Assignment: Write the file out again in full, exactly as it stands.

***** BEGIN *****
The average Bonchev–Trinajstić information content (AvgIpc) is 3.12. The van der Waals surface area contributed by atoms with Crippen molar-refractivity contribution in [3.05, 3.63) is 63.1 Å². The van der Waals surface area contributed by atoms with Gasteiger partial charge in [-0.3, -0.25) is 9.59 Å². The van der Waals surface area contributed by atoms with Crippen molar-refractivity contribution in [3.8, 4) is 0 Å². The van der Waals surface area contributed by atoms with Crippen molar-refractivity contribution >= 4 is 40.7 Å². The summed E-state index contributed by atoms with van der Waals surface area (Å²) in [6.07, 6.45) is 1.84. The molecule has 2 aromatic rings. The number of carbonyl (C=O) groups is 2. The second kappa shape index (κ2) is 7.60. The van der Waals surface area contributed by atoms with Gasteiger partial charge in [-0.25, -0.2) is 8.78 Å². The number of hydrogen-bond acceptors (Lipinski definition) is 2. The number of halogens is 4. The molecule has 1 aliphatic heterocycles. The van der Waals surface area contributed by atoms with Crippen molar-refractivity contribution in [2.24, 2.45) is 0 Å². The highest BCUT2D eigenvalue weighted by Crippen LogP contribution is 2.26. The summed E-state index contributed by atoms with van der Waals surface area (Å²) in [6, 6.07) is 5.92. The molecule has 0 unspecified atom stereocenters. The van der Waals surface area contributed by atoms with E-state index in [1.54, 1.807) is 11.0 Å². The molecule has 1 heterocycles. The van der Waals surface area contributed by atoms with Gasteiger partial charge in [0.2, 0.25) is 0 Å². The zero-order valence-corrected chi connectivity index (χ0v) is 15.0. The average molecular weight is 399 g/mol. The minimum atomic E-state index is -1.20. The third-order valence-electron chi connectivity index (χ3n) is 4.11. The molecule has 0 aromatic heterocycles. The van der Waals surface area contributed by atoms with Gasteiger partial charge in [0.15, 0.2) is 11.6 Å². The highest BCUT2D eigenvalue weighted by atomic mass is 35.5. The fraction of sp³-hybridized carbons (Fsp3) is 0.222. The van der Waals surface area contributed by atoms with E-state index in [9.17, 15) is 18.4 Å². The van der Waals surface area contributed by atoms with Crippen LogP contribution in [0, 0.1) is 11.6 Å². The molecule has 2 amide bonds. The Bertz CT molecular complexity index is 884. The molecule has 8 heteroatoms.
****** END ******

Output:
The average Bonchev–Trinajstić information content (AvgIpc) is 3.12. The van der Waals surface area contributed by atoms with Crippen molar-refractivity contribution in [3.05, 3.63) is 63.1 Å². The van der Waals surface area contributed by atoms with Gasteiger partial charge in [-0.3, -0.25) is 9.59 Å². The van der Waals surface area contributed by atoms with Crippen molar-refractivity contribution in [3.8, 4) is 0 Å². The van der Waals surface area contributed by atoms with Crippen molar-refractivity contribution >= 4 is 40.7 Å². The summed E-state index contributed by atoms with van der Waals surface area (Å²) in [6.07, 6.45) is 1.84. The molecule has 2 aromatic rings. The number of carbonyl (C=O) groups is 2. The second kappa shape index (κ2) is 7.60. The van der Waals surface area contributed by atoms with Gasteiger partial charge in [-0.25, -0.2) is 8.78 Å². The number of hydrogen-bond acceptors (Lipinski definition) is 2. The number of halogens is 4. The molecule has 1 aliphatic heterocycles. The van der Waals surface area contributed by atoms with Crippen molar-refractivity contribution in [2.24, 2.45) is 0 Å². The highest BCUT2D eigenvalue weighted by Crippen LogP contribution is 2.26. The summed E-state index contributed by atoms with van der Waals surface area (Å²) in [6, 6.07) is 5.92. The molecule has 0 unspecified atom stereocenters. The van der Waals surface area contributed by atoms with E-state index in [1.54, 1.807) is 11.0 Å². The molecule has 1 heterocycles. The van der Waals surface area contributed by atoms with Gasteiger partial charge in [0.2, 0.25) is 0 Å². The zero-order valence-corrected chi connectivity index (χ0v) is 15.0. The average molecular weight is 399 g/mol. The minimum atomic E-state index is -1.20. The third-order valence-electron chi connectivity index (χ3n) is 4.11. The molecule has 0 aromatic heterocycles. The van der Waals surface area contributed by atoms with Gasteiger partial charge in [0.15, 0.2) is 11.6 Å². The highest BCUT2D eigenvalue weighted by atomic mass is 35.5. The fraction of sp³-hybridized carbons (Fsp3) is 0.222. The van der Waals surface area contributed by atoms with E-state index in [9.17, 15) is 18.4 Å². The van der Waals surface area contributed by atoms with Crippen LogP contribution in [0, 0.1) is 11.6 Å². The molecule has 2 amide bonds. The Bertz CT molecular complexity index is 884. The molecule has 8 heteroatoms.